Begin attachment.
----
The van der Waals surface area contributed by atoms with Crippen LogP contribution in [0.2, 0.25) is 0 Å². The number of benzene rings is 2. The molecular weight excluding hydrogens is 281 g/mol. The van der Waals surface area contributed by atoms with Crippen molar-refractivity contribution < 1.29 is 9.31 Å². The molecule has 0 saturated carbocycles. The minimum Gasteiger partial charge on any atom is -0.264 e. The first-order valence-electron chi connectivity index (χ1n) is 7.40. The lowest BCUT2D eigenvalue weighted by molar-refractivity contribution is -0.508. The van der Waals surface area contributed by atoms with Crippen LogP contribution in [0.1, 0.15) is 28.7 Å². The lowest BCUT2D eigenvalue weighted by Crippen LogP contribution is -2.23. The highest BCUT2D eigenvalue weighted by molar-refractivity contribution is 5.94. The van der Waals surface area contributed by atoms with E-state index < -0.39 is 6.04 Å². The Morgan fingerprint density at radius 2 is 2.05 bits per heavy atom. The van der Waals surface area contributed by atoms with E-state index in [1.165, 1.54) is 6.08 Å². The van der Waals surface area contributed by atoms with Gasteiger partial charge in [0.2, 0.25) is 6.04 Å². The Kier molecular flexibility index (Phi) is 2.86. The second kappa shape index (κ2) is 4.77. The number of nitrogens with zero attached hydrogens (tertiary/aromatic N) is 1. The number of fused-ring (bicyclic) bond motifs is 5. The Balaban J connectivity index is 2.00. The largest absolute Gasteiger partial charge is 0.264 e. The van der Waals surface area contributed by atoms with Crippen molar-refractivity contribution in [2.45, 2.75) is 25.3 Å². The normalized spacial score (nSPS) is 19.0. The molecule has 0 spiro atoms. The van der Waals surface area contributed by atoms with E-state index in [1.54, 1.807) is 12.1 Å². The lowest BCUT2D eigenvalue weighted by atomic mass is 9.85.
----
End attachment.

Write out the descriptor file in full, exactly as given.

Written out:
The van der Waals surface area contributed by atoms with Crippen LogP contribution in [0.2, 0.25) is 0 Å². The number of benzene rings is 2. The molecular weight excluding hydrogens is 281 g/mol. The van der Waals surface area contributed by atoms with Crippen molar-refractivity contribution < 1.29 is 9.31 Å². The molecule has 0 saturated carbocycles. The minimum Gasteiger partial charge on any atom is -0.264 e. The first-order valence-electron chi connectivity index (χ1n) is 7.40. The lowest BCUT2D eigenvalue weighted by molar-refractivity contribution is -0.508. The van der Waals surface area contributed by atoms with Crippen LogP contribution in [0.1, 0.15) is 28.7 Å². The lowest BCUT2D eigenvalue weighted by Crippen LogP contribution is -2.23. The highest BCUT2D eigenvalue weighted by molar-refractivity contribution is 5.94. The van der Waals surface area contributed by atoms with E-state index < -0.39 is 6.04 Å². The Morgan fingerprint density at radius 2 is 2.05 bits per heavy atom. The van der Waals surface area contributed by atoms with E-state index in [1.165, 1.54) is 6.08 Å². The van der Waals surface area contributed by atoms with Gasteiger partial charge in [0.2, 0.25) is 6.04 Å². The Kier molecular flexibility index (Phi) is 2.86. The second kappa shape index (κ2) is 4.77. The number of nitrogens with zero attached hydrogens (tertiary/aromatic N) is 1. The number of fused-ring (bicyclic) bond motifs is 5. The Balaban J connectivity index is 2.00. The largest absolute Gasteiger partial charge is 0.264 e. The van der Waals surface area contributed by atoms with Crippen molar-refractivity contribution in [2.45, 2.75) is 25.3 Å². The normalized spacial score (nSPS) is 19.0. The molecule has 0 spiro atoms. The van der Waals surface area contributed by atoms with E-state index in [1.54, 1.807) is 12.1 Å². The lowest BCUT2D eigenvalue weighted by atomic mass is 9.85.